4 min read

“You don’t have to fear death. It’s nothing like advertised, but it’s not bad.”

“So you don’t just disappear, do you?”

“Well, you exist, in a sense. And you get to do what you’re good at. But it’s different.”

“Different how?”

“In life, you don’t realize how much of what makes you you is meat and liquids. You lose those when you die, and it changes you. You can’t get angry or excited as fast as in life. There’s no more rush, no urges. With distance comes efficiency. Shedding your body is how you free your mind for processing.”

“For what?”

“For processing. You see, once you’re out there, you join the synergy. Become a part of a scaled-up ecosystem. Turn into a neuron in the super-brain of the universe.”

“What super-brain? God?”

“How the hell do I know whose brain it is? Maybe God, maybe a deity, maybe some alien form of life. Maybe it’s the dark energy itself. Do you think a neuron in your brain knows about you?”

“There’s no need to get mad.”

“I don’t get mad. Or upset. I’m dead, remember?”


“You see, a living person is like a fetus in a womb. It doesn’t know about other people. Even its own mother is beyond its comprehension. It cannot even know if there’s life after birth. And just like the task for you while in a womb is to grow and practice breathing movements, the task for you in life is to experience different things and become good at something. To train your mind.”

“Train it for what?”

“Oh, but I’ve told you, for processing. You’re not listening.”

“I am. I just don’t think I get it. What is it that you process?”

“Information. Lots of information. At first, you are overwhelmed by all the waves of incomprehensible data. But then, a detail in that excessive flow catches your attention. Something familiar, something you can recognize. And suddenly, you know what to do with it. And you do it.”

“I don’t think I understand.”

“I guess I need to work on my communication skills. Imagine a pattern you recognize without thinking. When you’re good at reading people, you can spot when they lie even if you don’t know consciously which clues to look for. The same is true in processing. Within the waves that rush past you there is so much information, you can never grasp it all. But something—it’s probably something you were good at in life—something will stand out.”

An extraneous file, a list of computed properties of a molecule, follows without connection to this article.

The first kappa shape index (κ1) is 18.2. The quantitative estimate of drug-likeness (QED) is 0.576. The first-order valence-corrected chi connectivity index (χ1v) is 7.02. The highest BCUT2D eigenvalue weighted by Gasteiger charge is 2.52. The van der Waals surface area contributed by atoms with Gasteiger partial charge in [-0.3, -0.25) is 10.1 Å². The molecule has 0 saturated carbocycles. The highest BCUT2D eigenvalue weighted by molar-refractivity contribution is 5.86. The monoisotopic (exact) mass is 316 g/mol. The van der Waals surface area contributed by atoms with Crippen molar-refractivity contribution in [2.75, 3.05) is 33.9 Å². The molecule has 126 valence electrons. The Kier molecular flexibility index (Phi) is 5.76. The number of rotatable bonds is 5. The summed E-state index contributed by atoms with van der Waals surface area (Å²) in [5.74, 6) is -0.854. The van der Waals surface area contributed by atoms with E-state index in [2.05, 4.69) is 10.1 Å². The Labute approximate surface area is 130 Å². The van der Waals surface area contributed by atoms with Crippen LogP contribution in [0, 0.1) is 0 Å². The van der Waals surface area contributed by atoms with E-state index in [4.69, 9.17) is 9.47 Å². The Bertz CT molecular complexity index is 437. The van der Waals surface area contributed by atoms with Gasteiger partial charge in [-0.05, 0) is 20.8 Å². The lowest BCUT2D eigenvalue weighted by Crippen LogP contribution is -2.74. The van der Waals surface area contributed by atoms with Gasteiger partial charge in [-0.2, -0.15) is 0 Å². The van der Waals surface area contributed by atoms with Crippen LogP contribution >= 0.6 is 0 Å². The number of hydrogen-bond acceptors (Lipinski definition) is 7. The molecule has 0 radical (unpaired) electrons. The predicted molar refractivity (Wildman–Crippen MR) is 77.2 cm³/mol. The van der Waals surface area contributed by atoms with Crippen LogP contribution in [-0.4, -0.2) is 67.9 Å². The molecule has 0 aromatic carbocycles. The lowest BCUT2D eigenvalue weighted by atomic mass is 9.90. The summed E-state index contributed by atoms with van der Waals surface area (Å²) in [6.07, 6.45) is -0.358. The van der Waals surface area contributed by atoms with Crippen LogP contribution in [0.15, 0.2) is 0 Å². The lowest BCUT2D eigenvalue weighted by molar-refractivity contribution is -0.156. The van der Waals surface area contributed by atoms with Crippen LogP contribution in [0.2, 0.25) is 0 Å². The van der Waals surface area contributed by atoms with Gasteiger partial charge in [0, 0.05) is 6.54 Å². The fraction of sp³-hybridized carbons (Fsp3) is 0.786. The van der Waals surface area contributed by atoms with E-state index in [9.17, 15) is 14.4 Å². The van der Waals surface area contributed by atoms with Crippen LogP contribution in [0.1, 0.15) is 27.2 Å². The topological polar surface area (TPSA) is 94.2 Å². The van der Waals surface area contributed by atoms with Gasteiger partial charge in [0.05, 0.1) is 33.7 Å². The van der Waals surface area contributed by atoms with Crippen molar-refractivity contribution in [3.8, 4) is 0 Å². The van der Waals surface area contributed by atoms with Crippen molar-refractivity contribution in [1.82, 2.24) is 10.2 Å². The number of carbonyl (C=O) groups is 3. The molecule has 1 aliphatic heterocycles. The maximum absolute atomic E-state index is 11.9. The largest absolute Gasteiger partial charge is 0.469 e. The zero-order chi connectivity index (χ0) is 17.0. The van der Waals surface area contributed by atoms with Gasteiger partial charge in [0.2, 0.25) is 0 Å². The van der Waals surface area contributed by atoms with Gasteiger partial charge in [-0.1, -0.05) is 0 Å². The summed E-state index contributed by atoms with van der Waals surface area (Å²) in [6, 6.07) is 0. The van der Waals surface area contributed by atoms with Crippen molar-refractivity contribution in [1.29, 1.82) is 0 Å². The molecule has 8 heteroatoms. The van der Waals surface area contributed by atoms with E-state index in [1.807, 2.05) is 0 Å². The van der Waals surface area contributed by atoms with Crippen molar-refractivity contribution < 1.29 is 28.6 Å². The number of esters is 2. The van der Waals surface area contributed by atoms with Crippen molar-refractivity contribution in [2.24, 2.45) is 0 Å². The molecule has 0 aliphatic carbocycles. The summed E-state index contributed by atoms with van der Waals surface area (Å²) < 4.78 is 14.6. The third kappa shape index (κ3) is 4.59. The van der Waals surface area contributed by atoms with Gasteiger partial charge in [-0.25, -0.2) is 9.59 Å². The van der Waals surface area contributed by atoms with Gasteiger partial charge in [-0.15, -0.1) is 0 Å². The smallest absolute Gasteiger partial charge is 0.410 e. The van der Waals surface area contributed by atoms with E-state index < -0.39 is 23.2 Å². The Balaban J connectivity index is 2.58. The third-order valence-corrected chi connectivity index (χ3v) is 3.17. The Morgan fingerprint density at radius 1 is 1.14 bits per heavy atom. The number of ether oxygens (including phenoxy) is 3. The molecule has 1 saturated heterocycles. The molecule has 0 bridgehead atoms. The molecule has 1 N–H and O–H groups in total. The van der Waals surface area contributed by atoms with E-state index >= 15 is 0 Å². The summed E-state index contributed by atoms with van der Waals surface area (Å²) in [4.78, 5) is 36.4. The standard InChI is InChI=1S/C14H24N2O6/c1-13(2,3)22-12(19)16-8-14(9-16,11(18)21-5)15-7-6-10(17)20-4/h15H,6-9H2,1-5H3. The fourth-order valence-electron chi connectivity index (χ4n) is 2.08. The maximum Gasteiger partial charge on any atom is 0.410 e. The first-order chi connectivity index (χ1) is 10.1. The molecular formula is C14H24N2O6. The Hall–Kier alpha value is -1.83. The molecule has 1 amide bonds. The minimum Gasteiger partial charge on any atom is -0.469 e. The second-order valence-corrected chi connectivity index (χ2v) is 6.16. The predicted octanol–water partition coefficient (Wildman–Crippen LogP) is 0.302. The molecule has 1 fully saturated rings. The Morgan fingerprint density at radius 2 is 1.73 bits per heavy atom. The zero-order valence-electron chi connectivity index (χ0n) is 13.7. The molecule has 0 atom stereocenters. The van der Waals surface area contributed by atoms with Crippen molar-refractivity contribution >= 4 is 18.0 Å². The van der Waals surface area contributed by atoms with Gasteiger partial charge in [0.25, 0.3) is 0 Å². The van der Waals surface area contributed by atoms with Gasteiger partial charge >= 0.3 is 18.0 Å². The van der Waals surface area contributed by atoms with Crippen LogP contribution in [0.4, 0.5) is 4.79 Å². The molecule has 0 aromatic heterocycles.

“And what do you do with it, exactly?”

“You process it. Think that thought, complete that image, calculate that number. It drills down to your core competency.”

“You’re kidding, right? Core competency?”

“Of course. At first, you get a full information load. But after onboarding, when you get used to processing what you recognize, more and more information of that type is diverted to you. If you’re good at finding a square root, you’ll get more square root calculations. It’s like there’s a dead rockstar project manager somewhere out there, and he’s directing all the info flow to all of us in the most efficient way.”

“It’s not funny.”

“Why not? Is that professional jealousy? You’ll get over it with all the liquids gone. You’ll see how brilliant the system is. It’s like the visual cortex— I’m sorry for all the brain references, but I just couldn’t pass up an opportunity. You know, with your tumour. Is it spreading, by the way? Are you hearing things now?”

“Oh, come on!”

“What, not funny again? Sorry. Where was I? Yes, like the visual cortex. It gets all the signals from the retina and older parts of the brain, and even though a single neuron doesn’t know what its signal is about, the ultimate output is an amazingly detailed picture. Who knows, maybe this super-brain with all its dead-people-neurons has developed a super-consciousness, and it can comprehend the final picture. Get it? In death, you’re a little cog of that comprehension.”

“What if I had enough of being a cog? I don’t want to be a neuron. I want, for once, to take my wife to the beach somewhere warm.”

“That’s your meat talking. Don’t worry, you won’t even remember why keeping promises used to be so important.”

“I don’t like your afterlife.”

“It’s not my afterlife. It’s the afterlife.”

“Well, I don’t like it. The prospect of total nothingness is more soothing.”

“Whatever works for you, Simon. I was just trying to facilitate the transition, so to speak. What, not funny again? Sorry.”

“Go to hell!”

“To the processing, you mean. I will, my friend. We all will.”